Estimated legal costs in the fight to save Rackham are expected to run to nearly $400,000, $90,000 of which has been raised so far through Citizens to Save Rackham, a group that sprang up in opposition to the sale.

"We think it would be a terrible, terrible mistake to allow the golf course to be developed since development of this beautiful land will irreversibly and negatively alter the character of Huntington Woods," the group declares on its Web site.

Rackham Golf Course was originally a gift to Detroit by Horace and Mary Rackham, avid golfers who had had amassed a fortune investing in Ford Motor Co.

After the exclusive Oakland Hills Country Club opened north of Detroit in 1923, the Rackhams wanted to give the common man a place to appreciate the game too. They commissioned Ross to build an affordable public course close to downtown. To protect their gift, they put a restriction in the deed that said the property must be used as a public golf course.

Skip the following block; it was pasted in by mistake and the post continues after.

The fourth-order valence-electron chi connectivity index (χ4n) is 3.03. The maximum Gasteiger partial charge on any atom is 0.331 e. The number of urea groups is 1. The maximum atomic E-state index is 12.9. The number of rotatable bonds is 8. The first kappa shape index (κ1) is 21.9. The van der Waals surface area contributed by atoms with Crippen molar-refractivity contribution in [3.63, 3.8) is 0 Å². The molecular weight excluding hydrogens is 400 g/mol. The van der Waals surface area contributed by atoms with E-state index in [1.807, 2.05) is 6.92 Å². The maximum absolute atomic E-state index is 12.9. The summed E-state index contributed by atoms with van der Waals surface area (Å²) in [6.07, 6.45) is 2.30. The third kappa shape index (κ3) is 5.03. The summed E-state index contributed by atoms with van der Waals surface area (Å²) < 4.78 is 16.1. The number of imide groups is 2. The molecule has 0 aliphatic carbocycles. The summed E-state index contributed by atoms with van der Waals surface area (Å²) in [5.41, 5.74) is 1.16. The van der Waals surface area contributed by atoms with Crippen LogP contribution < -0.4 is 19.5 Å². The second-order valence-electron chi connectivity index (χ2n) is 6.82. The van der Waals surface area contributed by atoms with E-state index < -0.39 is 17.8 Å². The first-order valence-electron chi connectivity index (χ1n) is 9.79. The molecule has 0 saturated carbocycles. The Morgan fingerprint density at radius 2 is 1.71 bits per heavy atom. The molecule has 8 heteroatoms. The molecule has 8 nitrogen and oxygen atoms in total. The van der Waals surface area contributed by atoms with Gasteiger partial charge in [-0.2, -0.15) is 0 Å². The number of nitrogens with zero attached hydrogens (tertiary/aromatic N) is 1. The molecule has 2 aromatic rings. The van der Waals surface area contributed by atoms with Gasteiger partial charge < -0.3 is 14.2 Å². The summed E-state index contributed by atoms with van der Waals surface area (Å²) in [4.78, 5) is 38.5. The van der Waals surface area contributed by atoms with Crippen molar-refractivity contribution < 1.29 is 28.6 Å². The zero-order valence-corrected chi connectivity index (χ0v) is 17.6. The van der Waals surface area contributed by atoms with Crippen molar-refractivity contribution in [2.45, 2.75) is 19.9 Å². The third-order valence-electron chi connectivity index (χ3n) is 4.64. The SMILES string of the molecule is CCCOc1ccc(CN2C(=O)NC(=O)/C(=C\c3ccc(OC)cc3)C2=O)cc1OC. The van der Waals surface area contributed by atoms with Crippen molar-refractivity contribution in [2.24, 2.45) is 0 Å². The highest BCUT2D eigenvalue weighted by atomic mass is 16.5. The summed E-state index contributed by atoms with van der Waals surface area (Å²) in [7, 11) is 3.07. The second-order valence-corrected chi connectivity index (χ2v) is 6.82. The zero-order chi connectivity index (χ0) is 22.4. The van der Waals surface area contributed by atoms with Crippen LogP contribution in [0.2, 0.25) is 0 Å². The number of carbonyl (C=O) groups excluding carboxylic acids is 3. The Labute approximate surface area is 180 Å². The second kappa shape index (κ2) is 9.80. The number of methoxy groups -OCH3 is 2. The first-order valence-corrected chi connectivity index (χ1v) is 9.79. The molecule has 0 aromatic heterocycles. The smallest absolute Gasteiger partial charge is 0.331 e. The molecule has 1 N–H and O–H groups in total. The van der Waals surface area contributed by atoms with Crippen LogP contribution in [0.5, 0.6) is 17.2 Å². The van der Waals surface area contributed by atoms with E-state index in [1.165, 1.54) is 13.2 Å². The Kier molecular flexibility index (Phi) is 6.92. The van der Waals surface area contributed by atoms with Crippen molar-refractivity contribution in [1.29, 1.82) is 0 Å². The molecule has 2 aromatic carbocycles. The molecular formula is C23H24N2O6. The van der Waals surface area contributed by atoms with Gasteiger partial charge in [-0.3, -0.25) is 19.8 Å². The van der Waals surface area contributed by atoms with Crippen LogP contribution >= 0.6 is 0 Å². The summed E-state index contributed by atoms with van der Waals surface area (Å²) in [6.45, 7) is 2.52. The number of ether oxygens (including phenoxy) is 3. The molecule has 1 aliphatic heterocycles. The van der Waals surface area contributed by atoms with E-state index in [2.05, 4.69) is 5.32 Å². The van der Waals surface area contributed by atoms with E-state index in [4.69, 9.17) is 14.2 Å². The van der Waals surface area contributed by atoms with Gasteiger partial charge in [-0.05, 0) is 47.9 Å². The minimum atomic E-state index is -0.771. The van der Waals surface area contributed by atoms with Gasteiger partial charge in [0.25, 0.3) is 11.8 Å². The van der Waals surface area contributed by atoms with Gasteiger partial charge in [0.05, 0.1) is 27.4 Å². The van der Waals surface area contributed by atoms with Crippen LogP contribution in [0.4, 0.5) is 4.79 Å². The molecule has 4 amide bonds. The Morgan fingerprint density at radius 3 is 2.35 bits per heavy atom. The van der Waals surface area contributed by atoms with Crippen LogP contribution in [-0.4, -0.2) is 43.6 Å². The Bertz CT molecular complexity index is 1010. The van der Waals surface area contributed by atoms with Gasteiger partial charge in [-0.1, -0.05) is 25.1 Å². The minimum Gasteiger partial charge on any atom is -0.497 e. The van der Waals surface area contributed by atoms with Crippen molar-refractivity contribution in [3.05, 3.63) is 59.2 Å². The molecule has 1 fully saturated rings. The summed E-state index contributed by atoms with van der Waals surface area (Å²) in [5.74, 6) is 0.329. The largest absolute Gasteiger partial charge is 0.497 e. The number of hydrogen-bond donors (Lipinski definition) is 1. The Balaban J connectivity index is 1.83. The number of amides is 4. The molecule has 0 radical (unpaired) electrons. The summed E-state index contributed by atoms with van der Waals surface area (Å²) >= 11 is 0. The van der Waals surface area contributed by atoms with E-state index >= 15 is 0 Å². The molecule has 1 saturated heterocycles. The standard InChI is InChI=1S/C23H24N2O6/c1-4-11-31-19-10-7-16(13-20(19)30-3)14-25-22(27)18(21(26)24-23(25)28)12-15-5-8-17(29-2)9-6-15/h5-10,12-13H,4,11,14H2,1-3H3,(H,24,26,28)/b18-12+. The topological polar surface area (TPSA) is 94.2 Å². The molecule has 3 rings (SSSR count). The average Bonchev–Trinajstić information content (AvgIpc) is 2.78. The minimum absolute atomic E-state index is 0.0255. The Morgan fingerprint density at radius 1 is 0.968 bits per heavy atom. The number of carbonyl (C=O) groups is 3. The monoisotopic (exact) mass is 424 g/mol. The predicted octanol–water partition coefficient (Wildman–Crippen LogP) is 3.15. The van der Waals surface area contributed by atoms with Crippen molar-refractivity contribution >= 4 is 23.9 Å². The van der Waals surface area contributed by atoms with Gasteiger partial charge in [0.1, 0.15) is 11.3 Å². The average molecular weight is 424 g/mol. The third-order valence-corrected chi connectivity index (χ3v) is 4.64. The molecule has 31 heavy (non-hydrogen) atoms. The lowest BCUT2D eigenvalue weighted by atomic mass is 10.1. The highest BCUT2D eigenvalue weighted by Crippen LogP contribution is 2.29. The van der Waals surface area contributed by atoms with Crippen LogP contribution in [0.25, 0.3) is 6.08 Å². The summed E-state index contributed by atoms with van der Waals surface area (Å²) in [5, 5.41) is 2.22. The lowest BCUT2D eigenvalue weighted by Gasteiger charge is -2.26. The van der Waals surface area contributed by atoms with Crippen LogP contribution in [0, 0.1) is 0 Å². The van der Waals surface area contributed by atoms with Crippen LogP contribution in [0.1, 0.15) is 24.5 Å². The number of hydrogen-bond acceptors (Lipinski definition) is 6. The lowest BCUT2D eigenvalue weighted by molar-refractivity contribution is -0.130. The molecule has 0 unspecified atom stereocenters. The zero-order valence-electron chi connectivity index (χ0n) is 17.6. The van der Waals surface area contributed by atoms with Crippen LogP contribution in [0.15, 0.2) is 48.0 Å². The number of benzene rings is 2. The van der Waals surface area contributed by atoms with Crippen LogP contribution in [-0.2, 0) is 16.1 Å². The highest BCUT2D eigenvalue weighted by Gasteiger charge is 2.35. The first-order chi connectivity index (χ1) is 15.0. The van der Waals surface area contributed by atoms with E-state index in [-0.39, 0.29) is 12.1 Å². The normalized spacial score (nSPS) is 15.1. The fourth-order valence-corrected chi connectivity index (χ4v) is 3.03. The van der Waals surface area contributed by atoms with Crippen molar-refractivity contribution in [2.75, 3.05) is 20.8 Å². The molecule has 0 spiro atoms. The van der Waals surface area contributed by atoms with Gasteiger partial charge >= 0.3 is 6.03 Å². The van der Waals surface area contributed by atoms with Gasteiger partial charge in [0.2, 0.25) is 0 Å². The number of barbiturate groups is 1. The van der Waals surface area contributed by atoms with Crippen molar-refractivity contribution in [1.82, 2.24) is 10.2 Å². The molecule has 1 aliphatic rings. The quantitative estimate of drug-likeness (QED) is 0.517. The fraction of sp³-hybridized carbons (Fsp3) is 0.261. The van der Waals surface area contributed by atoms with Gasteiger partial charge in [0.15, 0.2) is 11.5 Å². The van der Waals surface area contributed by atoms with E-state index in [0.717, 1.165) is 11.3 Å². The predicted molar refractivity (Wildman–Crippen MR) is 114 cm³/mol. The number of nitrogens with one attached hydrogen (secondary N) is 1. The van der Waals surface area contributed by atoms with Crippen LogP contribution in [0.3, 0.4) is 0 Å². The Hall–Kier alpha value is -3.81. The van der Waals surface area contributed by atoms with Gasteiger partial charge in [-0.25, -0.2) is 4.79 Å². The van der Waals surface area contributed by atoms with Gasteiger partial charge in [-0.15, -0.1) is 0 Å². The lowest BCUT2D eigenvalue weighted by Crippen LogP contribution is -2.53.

Rackham's historical significance goes deeper than just its famed designer. It was here that Ben Davis became the country's first African-American head golf pro in 1968, just a year after the infamous Detroit riots. Legendary heavyweight champion Joe Louis, a Detroit native, held an annual tournament at Rackham for black amateur golfers.

The 94-year-old Davis still lives in the area and has come out against the course sale.